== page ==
Editor's Note: The video above was published in July 2019.
President Donald Trump is tied with former President Barack Obama for Gallup's most admired man of the year, according to its latest poll. 18 percent of respondents named either the current or former president as the man they most admire.
It is Obama's 12th time in a row topping Gallup's list and Trump's first. The results were based on an open-ended poll in which participants were asked which man and woman living anywhere in the world they admire most. Trump was the second-most admired man in 2017, with 14 percent of respondents choosing the current president.
It's not shocking that this year's poll shows a clear partisan divide among the two top men. More Democrats said they admired Obama, whereas more Republicans supported Trump. President Obama had a slightly more non-partisan fan base, with three percent of Republicans and 12 percent of independents chose Obama as their most admired man whereas two percent of Democrats and 10 percent of independents chose President Trump.
Among the top ten most admired men this year were President Jimmy Carter, businessman Elon Musk, philanthropist and Microsoft founder Bill Gates, Pope Francis, Vermont Sen. Bernie Sanders, California Rep. Adam Schiff, the Dalai Lama, and investor Warren Buffett. However, aside from Trump and Obama, no man was mentioned by more than two percent of participants.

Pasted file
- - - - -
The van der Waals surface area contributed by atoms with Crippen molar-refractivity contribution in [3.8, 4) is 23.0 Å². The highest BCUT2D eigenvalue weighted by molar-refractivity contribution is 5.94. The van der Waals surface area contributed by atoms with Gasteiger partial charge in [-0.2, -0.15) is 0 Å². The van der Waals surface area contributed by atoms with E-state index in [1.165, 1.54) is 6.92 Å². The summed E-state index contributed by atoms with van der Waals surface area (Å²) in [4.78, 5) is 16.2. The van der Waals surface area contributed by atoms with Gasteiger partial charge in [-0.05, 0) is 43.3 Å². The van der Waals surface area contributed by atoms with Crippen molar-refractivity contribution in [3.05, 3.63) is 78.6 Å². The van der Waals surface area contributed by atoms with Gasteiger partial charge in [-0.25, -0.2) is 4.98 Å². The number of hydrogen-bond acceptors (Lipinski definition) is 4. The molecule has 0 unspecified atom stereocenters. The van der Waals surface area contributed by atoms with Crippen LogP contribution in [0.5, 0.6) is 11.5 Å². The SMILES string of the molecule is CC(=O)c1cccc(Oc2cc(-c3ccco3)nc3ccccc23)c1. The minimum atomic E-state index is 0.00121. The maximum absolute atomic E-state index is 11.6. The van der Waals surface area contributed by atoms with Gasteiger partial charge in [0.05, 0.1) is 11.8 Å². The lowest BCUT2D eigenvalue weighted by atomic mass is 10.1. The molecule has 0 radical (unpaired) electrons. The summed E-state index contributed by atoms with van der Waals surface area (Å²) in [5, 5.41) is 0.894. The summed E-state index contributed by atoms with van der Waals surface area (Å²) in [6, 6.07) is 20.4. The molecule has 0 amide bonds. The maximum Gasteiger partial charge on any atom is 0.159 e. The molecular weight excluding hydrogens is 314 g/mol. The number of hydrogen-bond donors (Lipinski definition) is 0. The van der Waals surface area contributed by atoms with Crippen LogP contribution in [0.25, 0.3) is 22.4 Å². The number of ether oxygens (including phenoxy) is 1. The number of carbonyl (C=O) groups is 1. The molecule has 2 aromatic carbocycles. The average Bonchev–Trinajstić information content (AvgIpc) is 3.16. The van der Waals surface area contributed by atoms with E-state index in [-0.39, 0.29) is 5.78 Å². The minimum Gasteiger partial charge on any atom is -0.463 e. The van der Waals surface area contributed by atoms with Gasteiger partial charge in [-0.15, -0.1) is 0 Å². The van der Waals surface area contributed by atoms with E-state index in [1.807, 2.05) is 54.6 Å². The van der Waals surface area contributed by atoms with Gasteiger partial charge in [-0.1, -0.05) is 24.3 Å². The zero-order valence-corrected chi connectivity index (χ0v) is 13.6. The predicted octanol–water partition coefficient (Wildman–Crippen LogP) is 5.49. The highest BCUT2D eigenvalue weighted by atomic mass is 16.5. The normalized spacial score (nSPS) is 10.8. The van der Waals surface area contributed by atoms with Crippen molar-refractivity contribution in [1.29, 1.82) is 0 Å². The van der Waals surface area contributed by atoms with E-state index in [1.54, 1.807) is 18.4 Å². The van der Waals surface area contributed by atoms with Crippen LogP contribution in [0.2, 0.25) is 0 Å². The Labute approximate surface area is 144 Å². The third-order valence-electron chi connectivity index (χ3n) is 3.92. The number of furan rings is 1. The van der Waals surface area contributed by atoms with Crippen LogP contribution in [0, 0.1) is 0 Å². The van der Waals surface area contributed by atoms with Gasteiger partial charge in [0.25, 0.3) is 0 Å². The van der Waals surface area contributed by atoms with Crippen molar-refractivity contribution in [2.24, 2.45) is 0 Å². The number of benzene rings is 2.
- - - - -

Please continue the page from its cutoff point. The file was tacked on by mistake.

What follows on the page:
According to Gallup, the current president has typically been Americans' choice as most admired man, earning the top spot in 58 of the past 72 polls. Gallup said when the current president is not the choice, it is usually because of political unpopularity.
Former first lady Michelle Obama topped the list for Gallup's most admired woman of the year for the second year in a row. She was named by 10 percent of participants, making her the only woman mentioned in the double digits. First lady Melania Trump was the second most admired woman and was mentioned by 5 percent of recipients.
The rest of the list included Britain's Queen Elizabeth II, House Speaker Nancy Pelosi, Supreme Court Justice Ruth Bader Ginsburg, Massachusetts Sen. Elizabeth Warren, German Chancellor Angela Merkel and former U.S. Ambassador to the United Nations Nikki Haley.